A few career and life lessons from my last job in Italy

A few career and life lessons from my last job in Italy

5 years ago I was in Italy for my third job in that country in less than 10 years. I love Italy, and really enjoyed Turin. It’s a great city with beautiful architecture, nice, contrasted weather with cold winters (after all they held Winter Olympics there in 2006) and hot summers. The food is great, there are a lot of art galleries and museums, and the people are friendly.

Yet in February 2007, I was six months into the job, and utterly miserable.

You see, when I accepted the role, I thought it would be easy. After all I was ready for a Director job, I was an expert in Compensation & Benefits in the EMEA region, and I had alreay worked twice in Italy. So I looked forward to the “International” aspect of my new job, being exposed to countries like India and China, and having a chance to make a difference into my new organisation.

Well, it turned out that I was wrong. It was not easy. My previous experiences were in multinationals, and there, I was working for an italian company. The culture was very different, much slower in decision-making, with lots of bureaucracy, a heavily hierarchical (and male-dominated) structure, and a lot of resistance to any form of change in HR.

For example, the company’s vision of Compensation & Benefits was focused on 2 aspects : international mobility for executives, and “costo del lavoro”, which is the italian word for calculating labour costs. We had to endlessly compute these costs, on an hourly, daily, weekly, monthly and annual basis – and to be honest, it was a nightmare. We would spend hours producing these labour costs, only to be – each time – told that our numbers did not match those produced by Finance, and we had to find a way to make our numbers match.

I did consistently suggest that, if Finance numbers were the “right” ones, why did we waste our time duplicating the effort and then manipulate our data in order to come to the same result ? We could simply use the Finance results and free a lot of HR time to focus on more value-adding activities. Not that we were lacking in challenges ! But every time, I was told that we couldn’t change anything, because “things have always been done that way here”.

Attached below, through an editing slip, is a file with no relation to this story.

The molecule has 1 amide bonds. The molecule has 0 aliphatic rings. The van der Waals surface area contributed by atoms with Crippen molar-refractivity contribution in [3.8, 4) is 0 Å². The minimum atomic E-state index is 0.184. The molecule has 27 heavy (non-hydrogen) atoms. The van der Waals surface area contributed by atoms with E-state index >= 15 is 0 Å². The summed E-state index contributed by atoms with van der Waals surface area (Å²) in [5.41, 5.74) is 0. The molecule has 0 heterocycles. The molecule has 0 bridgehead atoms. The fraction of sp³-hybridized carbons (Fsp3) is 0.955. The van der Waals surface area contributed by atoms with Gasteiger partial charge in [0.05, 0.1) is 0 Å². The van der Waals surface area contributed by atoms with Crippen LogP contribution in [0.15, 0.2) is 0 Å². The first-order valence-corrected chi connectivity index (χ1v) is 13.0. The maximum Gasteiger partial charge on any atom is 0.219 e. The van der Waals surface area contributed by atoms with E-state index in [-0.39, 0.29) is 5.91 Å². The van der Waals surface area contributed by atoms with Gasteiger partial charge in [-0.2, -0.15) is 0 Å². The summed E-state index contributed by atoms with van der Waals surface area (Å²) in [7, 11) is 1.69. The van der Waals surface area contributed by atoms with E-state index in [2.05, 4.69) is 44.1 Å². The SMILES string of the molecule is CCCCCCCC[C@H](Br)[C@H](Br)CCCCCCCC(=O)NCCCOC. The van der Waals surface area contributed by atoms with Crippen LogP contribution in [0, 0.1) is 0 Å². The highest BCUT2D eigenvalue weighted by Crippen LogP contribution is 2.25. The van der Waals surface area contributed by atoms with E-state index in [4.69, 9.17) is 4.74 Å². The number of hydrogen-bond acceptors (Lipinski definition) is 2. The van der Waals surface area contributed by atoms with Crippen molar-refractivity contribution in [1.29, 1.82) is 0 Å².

The workload was ridiculously high, with no recognition. Every day, my values were challenged. I was asked to do things I fundamentally disagreed with. The Group CEO is someone quite famous for getting results and engineering a true turnaround in the company. Internally, he was mostly (in)famous for leading by fear, shouting at people, and had a reputation of letting go one top executive at every quarterly meeting – a reputation that was only slightly overstated.

Then one day a few months later, my boss’ boss did the same to me. He litterally shouted at me : “I have a sh#@ life, and so you must have a sh#@ life too ! Who is the boss here ? I am giving you an order, and you have to execute it !”  and so on.

To me, that was the straw that broke the camel’s back.

I was overworked, tired, conflicted about my values, and not enjoying the work I was doing. And I will NEVER accept someone – anyone – treating me with disrespect in the workplace. I decided enough was enough, and the next day, I handed over my resignation.

It was the most liberating feeling ever. When I left his room, it felt like this massive weight had been taken off my shoulders. I had no other job lined up, didn’t know what or where I would go next. But I felt at peace because I had decided to go with what was deep within me. Better the uncertainty than the misery !